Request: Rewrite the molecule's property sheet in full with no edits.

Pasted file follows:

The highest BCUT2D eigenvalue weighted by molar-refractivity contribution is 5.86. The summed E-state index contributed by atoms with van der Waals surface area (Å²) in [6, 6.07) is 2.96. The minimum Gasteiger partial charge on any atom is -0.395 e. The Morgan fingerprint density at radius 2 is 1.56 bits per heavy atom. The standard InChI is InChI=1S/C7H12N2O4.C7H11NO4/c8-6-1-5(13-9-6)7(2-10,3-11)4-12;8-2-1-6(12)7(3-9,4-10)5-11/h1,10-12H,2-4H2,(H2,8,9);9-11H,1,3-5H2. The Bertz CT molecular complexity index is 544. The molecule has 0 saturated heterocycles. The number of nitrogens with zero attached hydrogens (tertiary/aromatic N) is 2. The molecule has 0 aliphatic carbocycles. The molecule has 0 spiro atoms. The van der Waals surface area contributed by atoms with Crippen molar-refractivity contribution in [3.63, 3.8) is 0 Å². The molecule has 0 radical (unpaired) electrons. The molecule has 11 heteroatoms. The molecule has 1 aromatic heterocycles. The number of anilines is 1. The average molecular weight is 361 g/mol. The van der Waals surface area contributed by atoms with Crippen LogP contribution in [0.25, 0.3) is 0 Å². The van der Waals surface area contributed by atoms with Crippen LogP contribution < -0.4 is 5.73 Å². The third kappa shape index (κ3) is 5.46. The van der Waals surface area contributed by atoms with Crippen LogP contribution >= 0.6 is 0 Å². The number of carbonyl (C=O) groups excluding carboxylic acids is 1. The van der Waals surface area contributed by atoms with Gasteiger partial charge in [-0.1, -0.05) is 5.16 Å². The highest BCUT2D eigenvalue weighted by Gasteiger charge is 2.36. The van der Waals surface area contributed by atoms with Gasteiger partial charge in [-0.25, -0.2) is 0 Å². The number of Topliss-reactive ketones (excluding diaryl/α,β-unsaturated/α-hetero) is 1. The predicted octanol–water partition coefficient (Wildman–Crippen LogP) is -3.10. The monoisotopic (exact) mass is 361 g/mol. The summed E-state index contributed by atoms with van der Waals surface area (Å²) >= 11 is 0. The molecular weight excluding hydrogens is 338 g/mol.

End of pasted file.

The highest BCUT2D eigenvalue weighted by molar-refractivity contribution is 5.86. The summed E-state index contributed by atoms with van der Waals surface area (Å²) in [6, 6.07) is 2.96. The minimum Gasteiger partial charge on any atom is -0.395 e. The Morgan fingerprint density at radius 2 is 1.56 bits per heavy atom. The standard InChI is InChI=1S/C7H12N2O4.C7H11NO4/c8-6-1-5(13-9-6)7(2-10,3-11)4-12;8-2-1-6(12)7(3-9,4-10)5-11/h1,10-12H,2-4H2,(H2,8,9);9-11H,1,3-5H2. The Bertz CT molecular complexity index is 544. The molecule has 0 saturated heterocycles. The number of nitrogens with zero attached hydrogens (tertiary/aromatic N) is 2. The molecule has 0 aliphatic carbocycles. The molecule has 0 spiro atoms. The van der Waals surface area contributed by atoms with Crippen molar-refractivity contribution in [3.63, 3.8) is 0 Å². The molecule has 0 radical (unpaired) electrons. The molecule has 11 heteroatoms. The molecule has 1 aromatic heterocycles. The number of anilines is 1. The average molecular weight is 361 g/mol. The van der Waals surface area contributed by atoms with Crippen LogP contribution in [0.25, 0.3) is 0 Å². The van der Waals surface area contributed by atoms with Crippen LogP contribution < -0.4 is 5.73 Å². The third kappa shape index (κ3) is 5.46. The van der Waals surface area contributed by atoms with Crippen LogP contribution >= 0.6 is 0 Å². The number of carbonyl (C=O) groups excluding carboxylic acids is 1. The van der Waals surface area contributed by atoms with Gasteiger partial charge in [-0.1, -0.05) is 5.16 Å². The highest BCUT2D eigenvalue weighted by Gasteiger charge is 2.36. The van der Waals surface area contributed by atoms with Gasteiger partial charge in [-0.25, -0.2) is 0 Å². The number of Topliss-reactive ketones (excluding diaryl/α,β-unsaturated/α-hetero) is 1. The predicted octanol–water partition coefficient (Wildman–Crippen LogP) is -3.10. The monoisotopic (exact) mass is 361 g/mol. The summed E-state index contributed by atoms with van der Waals surface area (Å²) >= 11 is 0. The molecular weight excluding hydrogens is 338 g/mol.